We are cooling. We are not warming.


“We are cooling. We are not warming. The warming you see out there, the supposed warming, and I am using my finger quotation marks here, is part of the cooling process. Greenland, which is now covered in ice, it was once called Greenland for a reason, right? Iceland, which is now green. Oh I love this. Like we know what this planet is all about. How long have we been here? How long? Not very long.”

– RNC Chairman Michael Steele, guest-hosting Bill Bennett’s Morning in America radio show, March 6, 2009


If you looked up “Train Wreck” in the dictionary, do you think this quote would appear?

Hard to know where to begin with this.

As we’ve posted before, the planet is not cooling. Yes, 2008 was cooler than 2007, but it was still one of the top ten warmest years on record. And, the warmest decade on record is the last ten years.

Here is a graphic from our Climate 411 blog that shows the extent of the current warming trend:

global warming trends chart graphic

Folks who claim that the planet is cooling simply don’t know what they’re talking about.

Oh, and as for why Greenland is called Greenland when it’s mostly covered in ice, it’s an interesting historical story. It turns out that Viking settlers used the inviting name to entice more settlers to join them. In reality, Greenland’s ice cap is hundreds of thousands of years old and covers more than 4/5 of the land.

The rest of Steele’s quote kind of loses, um, focus. Not sure how to politely respond.

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  1. profharv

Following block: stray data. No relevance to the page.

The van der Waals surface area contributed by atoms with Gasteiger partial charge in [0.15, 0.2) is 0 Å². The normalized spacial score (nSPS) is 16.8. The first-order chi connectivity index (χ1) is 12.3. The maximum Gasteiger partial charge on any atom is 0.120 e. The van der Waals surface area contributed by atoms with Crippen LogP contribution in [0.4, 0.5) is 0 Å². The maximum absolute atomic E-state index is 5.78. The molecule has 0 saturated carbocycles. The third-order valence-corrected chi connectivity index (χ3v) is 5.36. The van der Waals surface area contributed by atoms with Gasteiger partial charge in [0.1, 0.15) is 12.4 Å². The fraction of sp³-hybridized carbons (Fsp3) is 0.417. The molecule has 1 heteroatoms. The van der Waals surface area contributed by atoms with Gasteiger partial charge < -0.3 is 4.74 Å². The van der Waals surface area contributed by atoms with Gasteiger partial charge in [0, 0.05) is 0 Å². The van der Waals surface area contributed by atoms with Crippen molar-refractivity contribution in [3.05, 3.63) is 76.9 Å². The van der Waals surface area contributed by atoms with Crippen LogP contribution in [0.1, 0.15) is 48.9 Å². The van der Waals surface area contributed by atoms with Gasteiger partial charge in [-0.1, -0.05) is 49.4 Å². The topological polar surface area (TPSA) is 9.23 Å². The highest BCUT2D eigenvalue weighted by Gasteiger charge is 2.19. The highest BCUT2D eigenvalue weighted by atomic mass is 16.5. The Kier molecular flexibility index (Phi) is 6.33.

Posted March 18, 2009 at 10:49 am | Permalink

    The reason why the Global Warming Thesis has fallen into disrepute recently is that the view that “the matter is settled” has been taken by many to mean that we do not have to research and think through our rebuttals. Further, even though one is writing to an audience of friends doesn’t give one the right to pass along mis-information just because you know no one will be inclined to question you.

    First of all, taking the offhand remarks of a non-expert is really just setting up a strawman rather than addressing serious counterarguments.

    Even so, the rebuttal given has many errors. Your comments on Greenland are incorrect as any knowledgeable archeologist can attest in great detail. Further, Wikipedia states, “the southern portion of Greenland (not covered by glacier) is indeed very green in the summer and was likely to have been even greener in Erik’s time because of the Medieval Warm Period.”

    While CO2 is a greenhouse gas, it’s decidedly not a pollutant. CO2 concentrations have trailed, not lead, temperature increases. This is becuase CO2 has the peculiar property of being LESS soluble in water as temperature increases so the oceans give up part of their vast store of CO2 as temperatures rise. The earth’s temperature did peak in 1998 and then leveled off with a slight slope downward until recently when the slope downward steepened. The past decade is not the warmest on record.

    I’d suggest posting the most credible counter arguments to the Global Warming Thesis and then doing a thoughtful rebuttal. Thanks

    Thanks for your comment, profharv. The point of this blog is to respond to opponents of global warming action, whoever they may be. Mr. Steele is a leader of a major political party commenting on global warming and undermining the political case for global warming action. It is fair game to respond to his misinformation.